I’ve spent the weekend deliberating over an application to The Cornwall Workshop – I am so excited about this opportunity and having difficulty in not getting up ‘high hopes’ about it – the reason being that I’m sure it will be very competitive and there are only 10 places! I can only do my best after all and if it’s meant to be it will be I keep telling myself. However if I don’t get a place (of course I’ll be disappointed) there is still the Hamish Fulton lecture at Falmouth University and his 2 walks from Penzance that I’ve put myself forward to do as a volunteer.
As well as the usual CV, statement of current practice and images (10 for this) there were questions to answer that really made me think about my practice – the exercise was very useful in itself! Why did I want to be there? What could I bring? I’m now applying these questions to the second year of my MA which starts up again in a few weeks. Then there was 750 words to write on a description and critical analysis of an artwork, event or exhibition seen in the last year. I wrote about the Ian Hamilton Findlay exhibition at the Arnolfini which I saw at the beginning of August – I don’t know if what I wrote was good enough….but here it is,,,,,,,
This was a thought provoking exhibition where I spent several happy hours looking at the work of Ian Hamilton Findlay, who was born in 1925 and died in 2006. He was a prolific artist and poet who was influenced by a diverse range of subjects, poetry, history, philosophy, gardening and landscape design. He is well known for his garden at Little Sparta in Scotland and his ‘concrete poetry’, a term he devised in the 60’s to describe the centrality of language in his work. He invented words, borrowed phrases, and many other semiotic devices that he inscripted onto real objects. In 1961 he founded Wild Hawthorn Press and the exhibition at the Arnolfini presented an extensive collection of his printed, published works, in the form of booklets, postcards, posters, magazines, prints and folded cards, many of the latter, very small in scale. Their ephemeral nature was intentional as Findlay ‘understood publishing as an ongoing process of change’ (Arnolfini brochure). Postcards, more than 700, ranging from one word to a couple of sentences were key to his practice and made his work very accessible to audiences. In fact the artist friend who accompanied me to the exhibition discovered that she was given one of his limited edition cards, inscribed with a Basho quote, when she was a student in the 70’s. A card in the exhibition that caught my attention was, ‘ a rose is a rose is a rose’ which I understood to be written by Gertrude Stein. So I was puzzled by Findlay’s citation to Gertrude Jekyll and it took me some time to connect it to the famous gardener and understand Findlay’s play on words! It really was both fascinating and delightful to become aware of his wit and humour and the many influences that connected with my own practice. The exhibition, however, required a lot of time and the information was almost too much for one visit. As my visit was close to the end of the exhibition I felt very frustrated that I would not have time to make a return trip. I would have really appreciated a catalogue in which to refer to works, which I had not been able to take in during my visit. The brochure provided by the Arnolfini gave essential written information and a couple of images, but it was very limited. A catalogue would have provided useful research material even though there are many published books on Findlay’s artwork in the gallery shop, there weren’t any that comprehensively covered the many published works in the exhibition.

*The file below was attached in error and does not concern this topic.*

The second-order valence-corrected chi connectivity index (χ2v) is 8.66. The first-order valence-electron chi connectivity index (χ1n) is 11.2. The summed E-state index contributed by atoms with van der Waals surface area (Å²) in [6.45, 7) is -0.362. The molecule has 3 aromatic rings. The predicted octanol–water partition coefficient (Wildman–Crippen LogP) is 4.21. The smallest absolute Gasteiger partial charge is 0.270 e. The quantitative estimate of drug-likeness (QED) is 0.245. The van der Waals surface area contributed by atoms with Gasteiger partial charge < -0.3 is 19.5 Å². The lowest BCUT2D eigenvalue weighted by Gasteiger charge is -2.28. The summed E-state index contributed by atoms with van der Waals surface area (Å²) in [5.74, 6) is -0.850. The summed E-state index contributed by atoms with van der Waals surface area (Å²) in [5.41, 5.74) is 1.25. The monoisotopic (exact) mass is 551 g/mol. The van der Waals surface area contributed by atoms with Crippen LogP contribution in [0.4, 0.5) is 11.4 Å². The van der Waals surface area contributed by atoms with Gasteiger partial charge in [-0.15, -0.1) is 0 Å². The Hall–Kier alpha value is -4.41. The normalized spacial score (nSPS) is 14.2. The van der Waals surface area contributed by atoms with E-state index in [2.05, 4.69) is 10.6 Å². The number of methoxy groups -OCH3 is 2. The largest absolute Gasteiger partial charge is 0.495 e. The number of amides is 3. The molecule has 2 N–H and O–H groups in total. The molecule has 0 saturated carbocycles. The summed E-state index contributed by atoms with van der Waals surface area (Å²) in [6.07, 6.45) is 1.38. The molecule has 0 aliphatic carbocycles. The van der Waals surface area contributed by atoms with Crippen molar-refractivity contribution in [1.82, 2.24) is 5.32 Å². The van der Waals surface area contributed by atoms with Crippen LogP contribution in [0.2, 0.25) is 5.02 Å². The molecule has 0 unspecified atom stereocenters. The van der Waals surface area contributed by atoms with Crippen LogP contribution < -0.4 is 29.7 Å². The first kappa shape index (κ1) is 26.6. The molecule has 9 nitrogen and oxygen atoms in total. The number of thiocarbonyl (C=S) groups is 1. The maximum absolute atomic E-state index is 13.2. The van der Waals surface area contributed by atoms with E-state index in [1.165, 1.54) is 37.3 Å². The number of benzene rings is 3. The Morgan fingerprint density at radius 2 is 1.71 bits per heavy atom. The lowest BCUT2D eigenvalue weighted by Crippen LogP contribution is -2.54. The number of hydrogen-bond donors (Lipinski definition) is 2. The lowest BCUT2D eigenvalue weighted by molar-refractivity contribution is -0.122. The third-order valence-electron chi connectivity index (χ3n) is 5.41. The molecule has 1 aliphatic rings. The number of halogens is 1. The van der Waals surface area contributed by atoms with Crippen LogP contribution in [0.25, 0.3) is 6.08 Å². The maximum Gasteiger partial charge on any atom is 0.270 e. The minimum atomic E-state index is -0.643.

The exhibition in the main gallery also displayed 3 large boats from Findlay’s collection and a series of interventions by contemporary artists that reflected the influence that Findlay has on artists today. A signal bell by Jason Dodge was hidden inside a wall, reminiscent of a shrine and marked on both sides by a light. Christian Flamm had reconstructed a work by Findlay that is either missing or lost from an installation in Stuttgart, this took the form of a ‘compass wind rose’ pointing to Little Sparta and to Stuttgart. Beatrice Gibson responded with a letter outlining her ideas for an exhibition on ‘the way in which gardens organize ideas and movements, like a score for dance or music’ (Arnolfini brochure). The audio installation by Will Holder, reading a number of excerpts from texts about Findlay’s work, from three different points of the room, was very difficult to hear as the voices overlapped with each other. I found it both interfering and irritating while trying to concentrate on reading the works in the exhibition. I wondered why earphones had not been provided although I’m aware that this is not popular with some visitors. However in this instance I feel that they would have worked well. When I enquired about the texts and my difficulty in listening to them, a gallery invigilator informed me that they were available on the internet. This has proved a futile search and consequently I feel very disappointed that the gallery could not have provided a way of accessing these texts in a quiet room (they do have a library on the top floor which would have been ideal). Apparently many visitors shared my view!
I feel very sure that this exhibition will have quite an impact on the development of my own practice and I am grateful to the Arnolfini for the chance to visit such an invigorating exhibition.
I will know about the workshop on 20 September and am keeping my fingers crossed!